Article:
OpenCape Project History

The communities of southeastern Massachusetts and Cape Cod are working together to transform our outdated telecommunication infrastructure with a major, world-class upgrade to fiber-optic broadband service 100 times faster than previously available.

The genesis of this ambitious, grass-roots makeover was a meeting in 2006 when about 100 local business, government and community leaders came together to explore ways to solve the problems of inadequate bandwidth, limited voice and data services and poor cell phone reception.

Our outdated infrastructure affects everyone in the region:

  • Local economic development efforts are hampered because our communication infrastructure is outdated and inadequate to attract new businesses to southeastern MA and the Cape.
  • Thousands of residents leave the Cape each workday, and many leave the region permanently each year, in search of better job opportunities.
  • Thousands of tourists arrive in the region expecting the same level of service they get elsewhere on their phones, laptops and other mobile devices.
  • Local businesses and research institutions know that the higher cost and limited availability of broadband throttles their ability to attract the best workers, grow their business and compete in the global economy.
  • The higher cost and inefficiency of running local government telecom and data systems is passed to tax payers.
  • Schools and colleges must compete with urban schools to attract the best educators and develop relevant academic programs.
  • Public safety officials have cited times when key communication connections were cut, putting the population at risk.  

In the past, many telecom infrastructure upgrades were funded by for-profit corporations. But telecom carriers and other corporations can’t justify modernizing sparsely-populated areas because there aren’t enough buyers of services to pay back the enormous construction investment.

As a result, our technology gap has widened in the past decade and the lack of state-of-the-art services has a growing effect every day.

The Cape Cod Technology Council, Cape Cod Community College and the Woods Hole Oceanographic Institution (WHOI) led the charge to set up an organization with local staff to find a solution and, most important, make the network a reality.

From these early meetings, non-profit OpenCape Corporation was born.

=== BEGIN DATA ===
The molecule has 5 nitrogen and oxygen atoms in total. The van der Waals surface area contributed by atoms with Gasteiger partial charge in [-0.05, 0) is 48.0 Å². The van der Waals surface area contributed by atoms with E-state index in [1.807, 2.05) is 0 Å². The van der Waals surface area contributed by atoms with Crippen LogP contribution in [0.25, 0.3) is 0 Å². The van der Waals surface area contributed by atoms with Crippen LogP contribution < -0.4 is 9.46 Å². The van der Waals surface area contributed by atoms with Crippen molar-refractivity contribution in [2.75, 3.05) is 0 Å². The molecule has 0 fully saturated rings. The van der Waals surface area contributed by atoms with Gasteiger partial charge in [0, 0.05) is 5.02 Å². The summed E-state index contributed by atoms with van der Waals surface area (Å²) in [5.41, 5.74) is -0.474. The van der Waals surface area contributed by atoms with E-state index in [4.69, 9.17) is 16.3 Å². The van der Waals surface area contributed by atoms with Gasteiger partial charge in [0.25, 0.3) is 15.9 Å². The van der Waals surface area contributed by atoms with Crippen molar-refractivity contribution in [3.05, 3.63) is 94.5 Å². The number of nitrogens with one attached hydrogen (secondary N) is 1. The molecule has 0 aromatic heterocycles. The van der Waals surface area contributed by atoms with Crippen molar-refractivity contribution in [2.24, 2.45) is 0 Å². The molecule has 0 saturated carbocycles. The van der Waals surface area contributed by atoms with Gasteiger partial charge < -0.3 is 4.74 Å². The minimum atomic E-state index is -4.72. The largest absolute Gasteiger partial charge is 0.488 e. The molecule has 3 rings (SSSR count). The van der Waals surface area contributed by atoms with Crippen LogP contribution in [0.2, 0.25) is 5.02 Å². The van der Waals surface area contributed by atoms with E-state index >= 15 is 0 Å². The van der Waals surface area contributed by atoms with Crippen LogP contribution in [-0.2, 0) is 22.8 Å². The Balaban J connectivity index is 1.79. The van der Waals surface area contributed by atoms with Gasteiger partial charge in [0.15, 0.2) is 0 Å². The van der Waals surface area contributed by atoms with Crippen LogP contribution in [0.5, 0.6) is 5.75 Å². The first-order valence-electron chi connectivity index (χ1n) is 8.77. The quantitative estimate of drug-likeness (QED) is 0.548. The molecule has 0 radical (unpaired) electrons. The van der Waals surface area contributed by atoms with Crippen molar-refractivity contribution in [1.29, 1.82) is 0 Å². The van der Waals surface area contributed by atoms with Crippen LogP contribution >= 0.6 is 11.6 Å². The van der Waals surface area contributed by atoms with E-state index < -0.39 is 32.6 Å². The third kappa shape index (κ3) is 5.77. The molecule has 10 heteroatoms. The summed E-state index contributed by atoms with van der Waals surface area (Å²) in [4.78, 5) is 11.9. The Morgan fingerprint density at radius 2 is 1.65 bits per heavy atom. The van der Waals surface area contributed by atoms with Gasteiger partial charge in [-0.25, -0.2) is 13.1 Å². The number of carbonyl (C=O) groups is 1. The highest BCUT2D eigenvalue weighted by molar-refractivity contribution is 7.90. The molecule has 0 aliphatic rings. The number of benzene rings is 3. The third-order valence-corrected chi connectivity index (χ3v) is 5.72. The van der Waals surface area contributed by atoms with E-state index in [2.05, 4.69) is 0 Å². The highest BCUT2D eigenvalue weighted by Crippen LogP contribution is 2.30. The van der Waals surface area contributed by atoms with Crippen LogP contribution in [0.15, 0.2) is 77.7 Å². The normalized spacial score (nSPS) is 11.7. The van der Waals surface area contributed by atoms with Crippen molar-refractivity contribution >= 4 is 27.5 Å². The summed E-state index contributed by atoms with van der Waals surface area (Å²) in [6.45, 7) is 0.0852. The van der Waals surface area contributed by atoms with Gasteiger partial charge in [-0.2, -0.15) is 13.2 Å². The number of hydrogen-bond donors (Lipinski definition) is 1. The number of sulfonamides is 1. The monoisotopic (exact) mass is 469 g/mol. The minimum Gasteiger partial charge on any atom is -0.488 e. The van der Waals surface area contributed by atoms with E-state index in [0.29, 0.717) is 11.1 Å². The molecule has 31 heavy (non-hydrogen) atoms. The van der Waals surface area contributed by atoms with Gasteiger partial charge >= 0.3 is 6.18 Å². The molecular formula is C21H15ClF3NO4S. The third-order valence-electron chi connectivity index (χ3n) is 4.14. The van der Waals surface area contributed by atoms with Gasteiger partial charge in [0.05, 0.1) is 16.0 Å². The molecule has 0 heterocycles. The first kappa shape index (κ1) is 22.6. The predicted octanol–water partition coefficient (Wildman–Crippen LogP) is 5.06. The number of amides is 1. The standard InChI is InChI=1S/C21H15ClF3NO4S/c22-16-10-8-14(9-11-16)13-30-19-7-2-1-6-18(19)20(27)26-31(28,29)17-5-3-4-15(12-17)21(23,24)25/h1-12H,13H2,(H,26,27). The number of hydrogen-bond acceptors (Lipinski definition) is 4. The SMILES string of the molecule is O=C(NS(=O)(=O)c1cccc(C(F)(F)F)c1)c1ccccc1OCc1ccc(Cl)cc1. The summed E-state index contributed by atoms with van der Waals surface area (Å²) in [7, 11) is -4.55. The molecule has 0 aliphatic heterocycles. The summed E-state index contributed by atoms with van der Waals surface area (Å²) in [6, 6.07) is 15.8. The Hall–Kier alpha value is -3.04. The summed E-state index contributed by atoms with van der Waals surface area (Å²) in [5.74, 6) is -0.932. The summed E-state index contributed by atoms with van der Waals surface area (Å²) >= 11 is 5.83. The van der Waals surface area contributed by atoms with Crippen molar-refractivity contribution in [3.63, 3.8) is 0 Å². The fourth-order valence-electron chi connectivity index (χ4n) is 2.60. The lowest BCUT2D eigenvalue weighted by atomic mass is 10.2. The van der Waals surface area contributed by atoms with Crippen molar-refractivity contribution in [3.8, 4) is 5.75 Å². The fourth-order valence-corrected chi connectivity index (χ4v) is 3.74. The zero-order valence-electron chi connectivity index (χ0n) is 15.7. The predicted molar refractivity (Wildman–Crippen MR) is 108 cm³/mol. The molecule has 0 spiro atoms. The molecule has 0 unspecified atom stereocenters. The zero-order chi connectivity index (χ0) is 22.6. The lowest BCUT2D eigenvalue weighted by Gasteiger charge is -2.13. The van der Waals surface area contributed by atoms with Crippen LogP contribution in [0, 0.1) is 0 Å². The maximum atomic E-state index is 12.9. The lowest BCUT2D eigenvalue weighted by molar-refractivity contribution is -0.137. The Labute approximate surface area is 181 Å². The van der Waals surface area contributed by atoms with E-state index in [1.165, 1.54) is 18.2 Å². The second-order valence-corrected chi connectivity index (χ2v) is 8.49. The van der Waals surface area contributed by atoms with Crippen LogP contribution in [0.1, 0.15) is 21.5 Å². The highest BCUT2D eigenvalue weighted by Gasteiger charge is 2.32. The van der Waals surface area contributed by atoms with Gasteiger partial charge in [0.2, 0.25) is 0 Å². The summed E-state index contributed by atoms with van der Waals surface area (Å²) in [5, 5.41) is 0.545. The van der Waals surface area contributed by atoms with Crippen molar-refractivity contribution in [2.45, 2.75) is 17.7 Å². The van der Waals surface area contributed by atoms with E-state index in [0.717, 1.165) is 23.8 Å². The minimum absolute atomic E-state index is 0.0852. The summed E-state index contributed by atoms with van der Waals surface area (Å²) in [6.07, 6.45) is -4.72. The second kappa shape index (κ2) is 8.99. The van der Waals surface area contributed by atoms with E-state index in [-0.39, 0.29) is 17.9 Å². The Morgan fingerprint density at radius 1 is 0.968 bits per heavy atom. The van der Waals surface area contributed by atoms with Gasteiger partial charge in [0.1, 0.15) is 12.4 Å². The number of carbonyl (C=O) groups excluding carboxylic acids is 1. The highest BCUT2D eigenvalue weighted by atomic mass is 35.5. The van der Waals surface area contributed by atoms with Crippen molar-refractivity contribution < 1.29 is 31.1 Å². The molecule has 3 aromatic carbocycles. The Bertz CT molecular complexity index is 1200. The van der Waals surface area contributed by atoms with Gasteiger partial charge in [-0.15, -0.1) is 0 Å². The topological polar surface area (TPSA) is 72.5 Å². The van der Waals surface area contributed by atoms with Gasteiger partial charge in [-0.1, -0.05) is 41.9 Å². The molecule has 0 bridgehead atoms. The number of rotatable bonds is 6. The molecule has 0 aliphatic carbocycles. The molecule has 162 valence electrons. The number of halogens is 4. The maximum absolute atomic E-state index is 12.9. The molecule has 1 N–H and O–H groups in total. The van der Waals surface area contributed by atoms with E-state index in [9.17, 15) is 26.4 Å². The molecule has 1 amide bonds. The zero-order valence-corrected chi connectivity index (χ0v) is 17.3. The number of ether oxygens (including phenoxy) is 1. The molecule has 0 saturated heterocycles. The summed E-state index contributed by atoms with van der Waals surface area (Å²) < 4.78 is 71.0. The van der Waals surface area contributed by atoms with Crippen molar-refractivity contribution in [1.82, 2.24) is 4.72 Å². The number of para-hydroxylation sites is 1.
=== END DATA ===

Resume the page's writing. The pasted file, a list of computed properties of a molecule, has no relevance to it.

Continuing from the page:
All of the individuals at OpenCape are local employees and volunteers. OpenCape is overseen by a volunteer board of directors that represents the region geographically and functionally.

In the last few years, state and federal governments have stepped up financial incentives to upgrade broadband infrastructure in underserved areas.

OpenCape successfully raised a total of $40 million in grants from regional, state and federal funds. The network is made possible by a $32-million federal BTOP grant from ARRA funds and a total of $8 million in matching funds from the Commonwealth of Massachusetts, Barnstable County and CapeNet LLC.

OpenCape and CapeNet used the funds to construct:

  1. The now-completed OpenCape Network backbone that spans throughout southeastern Massachusetts and Cape Cod, with high-speed links to both Islands.  The network connects with the world at geographically separate connection centers in Providence, RI, Boston, Cambridge and Brockton, MA
  2. A wireless overlay network for first responders and an additional layer of redundancy
  3. A regional data center in Barnstable Village, which houses network equipment and is a resource for customers and future service providers

These three elements combine to provide a robust, high capacity telecommunication infrastructure that will meet the region's needs for decades to come without any major upgrades. CapeNet now provides broadband services on the network, directly and via resellers. The network is also open to all legitimate service providers who may wish to use the network to offer last-mile services.

Non-profit OpenCape owns, on behalf of the region, all of the physical assets that comprise the network, and receives a portion of the profits CapeNet and other licensees receive from selling services on the network. OpenCape will use their share of the profits to benefit the region.

CapeNet was selected by OpenCape in a competitive process, and has a 25-yr renewable license to operate the network and sell broadband services. 

Construction of the core OpenCape Network was completed in June, 2013. At that time the network spanned about 350 miles. The network now spans 475 fiber miles and is still growing.